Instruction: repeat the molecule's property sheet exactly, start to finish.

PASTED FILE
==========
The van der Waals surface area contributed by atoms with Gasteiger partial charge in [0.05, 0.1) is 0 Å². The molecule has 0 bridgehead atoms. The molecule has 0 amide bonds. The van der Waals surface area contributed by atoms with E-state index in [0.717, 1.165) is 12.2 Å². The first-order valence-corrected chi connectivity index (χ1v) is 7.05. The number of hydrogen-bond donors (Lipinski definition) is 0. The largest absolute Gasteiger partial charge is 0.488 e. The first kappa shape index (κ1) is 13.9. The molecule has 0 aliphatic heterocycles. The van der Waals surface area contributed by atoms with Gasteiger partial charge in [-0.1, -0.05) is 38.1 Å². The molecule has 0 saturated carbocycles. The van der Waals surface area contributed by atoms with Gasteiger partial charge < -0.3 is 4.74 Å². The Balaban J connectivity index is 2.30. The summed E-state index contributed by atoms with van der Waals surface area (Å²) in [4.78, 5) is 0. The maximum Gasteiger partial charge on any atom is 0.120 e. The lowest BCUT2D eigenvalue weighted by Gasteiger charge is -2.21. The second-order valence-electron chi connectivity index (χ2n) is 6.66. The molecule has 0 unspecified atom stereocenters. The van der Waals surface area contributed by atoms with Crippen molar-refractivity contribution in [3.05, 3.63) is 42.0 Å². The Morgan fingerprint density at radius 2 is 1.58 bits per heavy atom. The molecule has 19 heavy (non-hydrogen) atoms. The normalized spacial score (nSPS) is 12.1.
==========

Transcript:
The van der Waals surface area contributed by atoms with Gasteiger partial charge in [0.05, 0.1) is 0 Å². The molecule has 0 bridgehead atoms. The molecule has 0 amide bonds. The van der Waals surface area contributed by atoms with E-state index in [0.717, 1.165) is 12.2 Å². The first-order valence-corrected chi connectivity index (χ1v) is 7.05. The number of hydrogen-bond donors (Lipinski definition) is 0. The largest absolute Gasteiger partial charge is 0.488 e. The first kappa shape index (κ1) is 13.9. The molecule has 0 aliphatic heterocycles. The van der Waals surface area contributed by atoms with Gasteiger partial charge in [-0.1, -0.05) is 38.1 Å². The molecule has 0 saturated carbocycles. The van der Waals surface area contributed by atoms with Gasteiger partial charge < -0.3 is 4.74 Å². The Balaban J connectivity index is 2.30. The summed E-state index contributed by atoms with van der Waals surface area (Å²) in [4.78, 5) is 0. The maximum Gasteiger partial charge on any atom is 0.120 e. The lowest BCUT2D eigenvalue weighted by Gasteiger charge is -2.21. The second-order valence-electron chi connectivity index (χ2n) is 6.66. The molecule has 0 unspecified atom stereocenters. The van der Waals surface area contributed by atoms with Crippen molar-refractivity contribution in [3.05, 3.63) is 42.0 Å². The Morgan fingerprint density at radius 2 is 1.58 bits per heavy atom. The molecule has 19 heavy (non-hydrogen) atoms. The normalized spacial score (nSPS) is 12.1.